The need of determining the CO content of a biological substance occurs relatively frequently in practice, because CO is a characteristic product of metabolism. The determination of the CO content of gases by means of infrared absorption is of course well known in the art. However, known infrared-absorption measuring instruments, which in general use a thermal radiator as a source of radiation, are practically only suitable for the determination of the content of free CO in gaseous media. For many other purposes, for example, for the investigation of metabolic processes, of the course of biological processes, of bacterial cultures, or of the blood, especially in vivo, e.g. during operations,
determination of CO occurring in more or less firmly bound form has to be made.
SUBJECT MATTER'OF THE INVENTION Surprisingly, it has been found possible to detect CO in more or less strongly bound form, eg in blood (or reversely, the amount of oxy-haemoglobin), by using a laser as a radiation source; the CO can even be quantitatively determined in the presence of H 0, e.g. in aqueous solutions, although H O shows a very broad and strong absorption band in the region of the CO absorption (at approx. 10.6 microns).
According to the first embodiment of the invention, a C laser is used as radiation source in an apparatus of the kind described above. Using a C0 laser very accurate measurements of the content, e.g. the percentage, of CO in a biological material may be carried out with relatively small instrumental outlay.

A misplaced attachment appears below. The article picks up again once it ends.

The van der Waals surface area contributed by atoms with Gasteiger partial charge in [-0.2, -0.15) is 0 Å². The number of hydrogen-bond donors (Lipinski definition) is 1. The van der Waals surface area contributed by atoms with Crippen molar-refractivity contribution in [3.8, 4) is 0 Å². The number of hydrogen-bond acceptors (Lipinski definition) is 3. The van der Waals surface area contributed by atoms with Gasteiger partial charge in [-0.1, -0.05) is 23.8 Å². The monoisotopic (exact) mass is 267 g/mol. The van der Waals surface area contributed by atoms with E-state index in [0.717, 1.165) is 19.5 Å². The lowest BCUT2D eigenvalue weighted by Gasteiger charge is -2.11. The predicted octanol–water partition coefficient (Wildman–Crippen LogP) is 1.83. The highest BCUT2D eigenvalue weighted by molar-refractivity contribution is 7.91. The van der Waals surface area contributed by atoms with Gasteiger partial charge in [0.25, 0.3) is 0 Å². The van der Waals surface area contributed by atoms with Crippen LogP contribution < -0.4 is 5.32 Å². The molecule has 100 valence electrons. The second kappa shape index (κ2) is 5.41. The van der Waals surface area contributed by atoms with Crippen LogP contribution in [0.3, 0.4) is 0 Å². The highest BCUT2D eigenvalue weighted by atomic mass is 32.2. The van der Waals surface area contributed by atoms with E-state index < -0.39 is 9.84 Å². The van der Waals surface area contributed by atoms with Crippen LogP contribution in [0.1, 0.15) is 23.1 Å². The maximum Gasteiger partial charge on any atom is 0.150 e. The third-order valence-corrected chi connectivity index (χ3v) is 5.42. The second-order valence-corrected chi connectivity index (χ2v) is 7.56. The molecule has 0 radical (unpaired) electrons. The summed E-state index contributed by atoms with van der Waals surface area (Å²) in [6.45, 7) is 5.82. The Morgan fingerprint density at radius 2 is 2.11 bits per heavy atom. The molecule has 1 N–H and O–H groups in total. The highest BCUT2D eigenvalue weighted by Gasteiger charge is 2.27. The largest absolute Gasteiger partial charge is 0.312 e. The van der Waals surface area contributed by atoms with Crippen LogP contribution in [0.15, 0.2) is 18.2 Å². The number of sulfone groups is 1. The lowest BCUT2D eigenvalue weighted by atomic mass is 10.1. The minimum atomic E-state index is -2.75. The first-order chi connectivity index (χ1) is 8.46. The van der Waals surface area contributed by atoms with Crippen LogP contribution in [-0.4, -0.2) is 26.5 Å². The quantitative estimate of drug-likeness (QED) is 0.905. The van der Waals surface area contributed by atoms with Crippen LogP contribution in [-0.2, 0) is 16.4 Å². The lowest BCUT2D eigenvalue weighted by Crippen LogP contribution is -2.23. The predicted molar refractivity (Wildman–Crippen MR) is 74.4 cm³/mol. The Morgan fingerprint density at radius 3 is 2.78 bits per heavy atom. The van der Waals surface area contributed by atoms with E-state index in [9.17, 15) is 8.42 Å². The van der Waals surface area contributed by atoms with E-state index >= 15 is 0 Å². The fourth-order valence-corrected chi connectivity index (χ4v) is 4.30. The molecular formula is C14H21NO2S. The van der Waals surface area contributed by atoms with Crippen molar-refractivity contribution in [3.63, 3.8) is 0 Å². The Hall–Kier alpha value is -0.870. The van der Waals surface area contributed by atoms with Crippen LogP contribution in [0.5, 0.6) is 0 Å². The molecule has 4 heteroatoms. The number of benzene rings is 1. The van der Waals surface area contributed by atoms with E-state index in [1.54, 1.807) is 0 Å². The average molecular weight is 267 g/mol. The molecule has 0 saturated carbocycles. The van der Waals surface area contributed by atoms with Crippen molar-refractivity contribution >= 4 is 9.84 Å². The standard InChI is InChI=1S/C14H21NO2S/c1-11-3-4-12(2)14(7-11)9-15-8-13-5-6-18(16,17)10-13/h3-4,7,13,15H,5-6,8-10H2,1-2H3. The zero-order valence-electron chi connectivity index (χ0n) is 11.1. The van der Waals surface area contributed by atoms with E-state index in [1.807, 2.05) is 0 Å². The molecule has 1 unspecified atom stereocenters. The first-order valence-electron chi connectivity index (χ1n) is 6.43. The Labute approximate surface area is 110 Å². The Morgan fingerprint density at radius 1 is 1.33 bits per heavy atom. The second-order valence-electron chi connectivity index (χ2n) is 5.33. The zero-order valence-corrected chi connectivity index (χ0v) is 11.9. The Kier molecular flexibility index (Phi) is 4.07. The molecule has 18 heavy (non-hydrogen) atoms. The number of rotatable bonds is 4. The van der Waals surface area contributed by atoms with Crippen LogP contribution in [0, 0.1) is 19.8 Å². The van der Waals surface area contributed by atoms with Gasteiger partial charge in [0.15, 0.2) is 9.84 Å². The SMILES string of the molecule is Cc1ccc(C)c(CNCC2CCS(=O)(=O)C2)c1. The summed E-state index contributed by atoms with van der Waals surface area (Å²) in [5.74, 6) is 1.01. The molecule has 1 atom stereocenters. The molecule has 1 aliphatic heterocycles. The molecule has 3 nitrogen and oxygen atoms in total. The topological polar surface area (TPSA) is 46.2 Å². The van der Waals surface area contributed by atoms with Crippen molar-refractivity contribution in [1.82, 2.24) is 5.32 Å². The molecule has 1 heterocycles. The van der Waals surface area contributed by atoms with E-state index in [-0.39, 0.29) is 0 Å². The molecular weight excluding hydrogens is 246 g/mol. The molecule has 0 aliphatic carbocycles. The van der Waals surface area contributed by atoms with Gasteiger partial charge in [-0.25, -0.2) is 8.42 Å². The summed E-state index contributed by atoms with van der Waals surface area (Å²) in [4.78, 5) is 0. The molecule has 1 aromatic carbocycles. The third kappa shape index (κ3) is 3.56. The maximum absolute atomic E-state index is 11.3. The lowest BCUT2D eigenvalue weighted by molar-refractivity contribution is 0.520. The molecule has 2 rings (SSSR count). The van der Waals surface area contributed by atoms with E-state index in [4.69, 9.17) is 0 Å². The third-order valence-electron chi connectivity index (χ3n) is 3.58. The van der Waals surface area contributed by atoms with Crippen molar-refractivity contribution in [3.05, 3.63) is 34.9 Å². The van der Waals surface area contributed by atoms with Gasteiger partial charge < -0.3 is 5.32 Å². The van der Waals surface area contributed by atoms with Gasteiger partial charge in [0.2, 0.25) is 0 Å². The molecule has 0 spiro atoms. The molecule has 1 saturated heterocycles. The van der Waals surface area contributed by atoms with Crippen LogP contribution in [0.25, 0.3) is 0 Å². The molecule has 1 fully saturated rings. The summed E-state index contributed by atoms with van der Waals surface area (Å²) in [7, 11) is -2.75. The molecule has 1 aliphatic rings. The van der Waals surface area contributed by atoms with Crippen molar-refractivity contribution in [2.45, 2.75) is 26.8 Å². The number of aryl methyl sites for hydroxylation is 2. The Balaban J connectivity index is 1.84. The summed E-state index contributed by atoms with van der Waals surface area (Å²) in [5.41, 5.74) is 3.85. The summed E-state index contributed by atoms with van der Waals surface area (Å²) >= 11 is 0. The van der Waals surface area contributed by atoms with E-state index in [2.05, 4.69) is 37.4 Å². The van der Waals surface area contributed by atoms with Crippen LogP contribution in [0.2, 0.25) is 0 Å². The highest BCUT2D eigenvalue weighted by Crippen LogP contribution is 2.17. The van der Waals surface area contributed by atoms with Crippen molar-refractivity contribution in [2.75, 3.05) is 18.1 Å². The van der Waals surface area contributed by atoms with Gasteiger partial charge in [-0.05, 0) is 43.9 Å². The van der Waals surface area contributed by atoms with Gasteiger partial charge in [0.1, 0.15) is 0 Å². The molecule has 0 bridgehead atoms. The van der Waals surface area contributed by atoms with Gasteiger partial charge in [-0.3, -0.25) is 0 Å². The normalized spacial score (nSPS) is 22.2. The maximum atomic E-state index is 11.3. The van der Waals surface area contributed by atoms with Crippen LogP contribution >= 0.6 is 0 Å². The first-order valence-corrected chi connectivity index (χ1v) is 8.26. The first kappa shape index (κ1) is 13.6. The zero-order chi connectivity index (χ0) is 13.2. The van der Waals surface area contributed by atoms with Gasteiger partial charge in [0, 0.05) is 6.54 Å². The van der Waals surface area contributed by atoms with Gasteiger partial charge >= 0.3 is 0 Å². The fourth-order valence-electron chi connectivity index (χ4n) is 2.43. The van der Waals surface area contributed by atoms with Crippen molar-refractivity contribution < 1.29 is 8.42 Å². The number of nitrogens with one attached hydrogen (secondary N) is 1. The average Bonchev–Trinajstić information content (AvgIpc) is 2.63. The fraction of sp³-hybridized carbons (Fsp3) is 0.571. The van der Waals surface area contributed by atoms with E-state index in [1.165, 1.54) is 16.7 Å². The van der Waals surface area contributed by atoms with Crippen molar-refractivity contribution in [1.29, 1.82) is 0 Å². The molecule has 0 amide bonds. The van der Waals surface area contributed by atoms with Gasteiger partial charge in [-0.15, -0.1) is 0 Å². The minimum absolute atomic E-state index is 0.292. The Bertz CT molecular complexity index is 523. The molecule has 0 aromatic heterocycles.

According to another embodiment of the invention, the radiation source consists of a laser which is rapidly tunable (i.e. frequency variable) within a wide frequency band, the frequency band covering a range within which the substance to be determined shows strong selective absorption.
Special embodiments and further features and advantages of the invention are described more closely as follows withthe aid of the drawings in which each of FIGS. 1 to 6 is a schematic representation of an embodiment of an apparatus according to the invention.
The first embodiment of the invention shown by FIG. 1 makes use of transmission. It comprises a C0 laser 10, only shown schematically, which is used to advantage in continuous operation and gives a beam of radiation 12 of a wavelength of approximately 10.6 microns. A sample cuvette, transparent to the 10.6 micron radiation and containing the biological material to be examined, is situated in the path of the beam of radiation. The sample cuvette may contain a layer of the biological material of 10 microns thickness, by way of example. If the biological material consists of a liquid, e.g. blood, the sample cuvette 14 may form part of a line 16 carrying the biological material to be examined. In the case of blood, the line 16 may represent the course of extra-corporeal circulation.
After passing through the sample cuvette 14, the parallel beam of laser radiation 12 is focussed by means of suitable infrared-transmissive optics 18 onto a radiation detector, which may consist, by way of example, of a bolometer, or a PbS cell etc. The radiation detector 20 may be connected to an indicating and/or recording device 22, for example, a measuring instrument such as an oscilloscope and/or a recorder.